Carpentrix

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In Japan there was an earthquake and it was very scary

We are on the 49th floor. Tokyo spreads out in front of us, buildings rising and falling as far as you can see, to the mountains to the West, Mount Fuji in the distance where the sun goes down behind it.

Last month, at home in Cambridge, we felt an earthquake that took place in Maine. A little jostle, a novelty, the tinkling sound of glasses rattling. What happened here was not that.

I’m in Tokyo right now because my partner Jonah is a soccer journalist and is covering the Club World Cup taking place here, and because staying ten days for free at a beautiful hotel in a city I’ve never been seemed an opportunity not to pass up.

I arrived three nights ago. I spent my first day wandering around the city by myself. On busy roads gates lead to gardens and shrines that instantly, upon entering, transport you to somewhere not a city. Remarkable, the calm, the way that stones arranged just so, haphazard and controlled at once, and the angles of branches and shapes of leaves and walkways and little bridges over small streams, have the power to shift moods. At a cemetery, the first public one built in Japan, incense smells drifted through the air. It was a pleasure walking around.

Jonah and I met for lunch and went to a place with plastic walls and seats that were plastic crates with worn cushions ontop and low worn wooden tables. Two options for lunch as shown on photographs behind the counter. One, a bowl of chunks. Two, a bowl with a raw egg and a tuna-colored mixture. We opted for the latter. Two bowls were filled with rice, a half-moon smear of pink chopped tuna, another smear of bright white goo which we haven’t yet identified, it was gentle flavored with a whisper of sweetness. After that, wasabi, ginger, flecks of dried seaweed, and a tiny egg. The man making the meal took the top off the shell of the egg with a sharp tool and said something each time. He poured it into the bowl, and handed us our trays. It was delicious. The self-serve miso soup was the best miso soup I have ever had by far.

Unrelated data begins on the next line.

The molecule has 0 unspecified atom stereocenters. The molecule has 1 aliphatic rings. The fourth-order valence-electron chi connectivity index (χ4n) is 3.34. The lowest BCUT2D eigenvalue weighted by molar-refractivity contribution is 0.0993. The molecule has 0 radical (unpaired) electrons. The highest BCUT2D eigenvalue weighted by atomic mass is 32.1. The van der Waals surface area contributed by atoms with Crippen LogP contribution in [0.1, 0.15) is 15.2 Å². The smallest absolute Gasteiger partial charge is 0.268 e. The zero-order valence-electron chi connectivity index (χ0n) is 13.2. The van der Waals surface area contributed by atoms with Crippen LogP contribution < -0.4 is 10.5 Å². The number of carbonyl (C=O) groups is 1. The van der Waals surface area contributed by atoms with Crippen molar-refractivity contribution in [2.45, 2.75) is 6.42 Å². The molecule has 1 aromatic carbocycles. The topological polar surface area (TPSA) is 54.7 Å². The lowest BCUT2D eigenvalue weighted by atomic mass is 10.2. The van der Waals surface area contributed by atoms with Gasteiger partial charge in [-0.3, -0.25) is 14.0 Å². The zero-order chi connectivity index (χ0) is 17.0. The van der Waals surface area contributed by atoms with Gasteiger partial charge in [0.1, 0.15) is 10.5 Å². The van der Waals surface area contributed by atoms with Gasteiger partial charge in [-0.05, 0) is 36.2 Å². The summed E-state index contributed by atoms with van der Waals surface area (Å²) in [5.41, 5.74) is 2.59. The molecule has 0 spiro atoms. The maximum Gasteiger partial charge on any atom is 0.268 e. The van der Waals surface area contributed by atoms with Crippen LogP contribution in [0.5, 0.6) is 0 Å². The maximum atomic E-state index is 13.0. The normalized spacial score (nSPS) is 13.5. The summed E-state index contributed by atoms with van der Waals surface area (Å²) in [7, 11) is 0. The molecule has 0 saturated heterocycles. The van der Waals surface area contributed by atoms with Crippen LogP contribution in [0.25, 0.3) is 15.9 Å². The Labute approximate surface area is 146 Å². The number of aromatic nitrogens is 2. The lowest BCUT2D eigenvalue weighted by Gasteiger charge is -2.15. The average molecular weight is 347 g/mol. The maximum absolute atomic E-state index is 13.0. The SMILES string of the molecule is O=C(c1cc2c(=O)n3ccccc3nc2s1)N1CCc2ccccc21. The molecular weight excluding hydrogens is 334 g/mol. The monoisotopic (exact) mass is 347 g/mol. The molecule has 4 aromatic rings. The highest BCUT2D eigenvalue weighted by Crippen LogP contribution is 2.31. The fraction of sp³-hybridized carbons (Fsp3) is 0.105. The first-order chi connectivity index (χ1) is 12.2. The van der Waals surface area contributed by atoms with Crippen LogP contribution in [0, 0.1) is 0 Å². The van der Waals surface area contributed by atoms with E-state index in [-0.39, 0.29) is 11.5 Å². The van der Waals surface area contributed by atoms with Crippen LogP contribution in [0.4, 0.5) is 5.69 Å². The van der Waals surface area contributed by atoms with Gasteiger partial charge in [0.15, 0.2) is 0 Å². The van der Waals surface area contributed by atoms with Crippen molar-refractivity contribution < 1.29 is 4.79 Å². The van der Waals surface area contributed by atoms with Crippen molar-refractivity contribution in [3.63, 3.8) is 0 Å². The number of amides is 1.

As we ate, a man pulled a monster from an ice chest nearby. A giant gaping mouthed fish, hideous and slimified, tiny sharp teeth, gross-eyed, such an ugly sea beast! The man heaved it into a big blue bucket and we went over to get a closer look, and both jumped back when the fish — an Anko, deep sea dweller — gasped and lurched, life still in it.

We walked after lunch and and found another shrine. A man dressed in all white, white gloves, broomed leaves of the tiled roof of the temple. The switch-switch sound could be heard as we walked around. Tiers with little altars, stone sculptures, pathways and platforms. The leaves were bright reds and yellows. The place was hushed. Jonah and I whispered.

We walked back to the hotel, happy and excited about our afternoon, about being here, feeling lucky, up of spirit, and calm. Something forgotten, taken for granted, our affinity for the same sorts of places and things, that we both enjoy, for example, sitting on crates with worn cushions in a place with plastic curtain walls, was made apparent again, and we felt that flush.

Two hours later, I was in the hotel pool. As I slid into the water, the only person there, in dim light with calming music playing, I laughed out loud at how wonderful it all was, how absurdly wonderful, and at how lucky I felt. I grinned like a maniac and thought, this is paradise, this is paradise. The city had struck some big deep calm in me and I felt so happy. I swam and swam.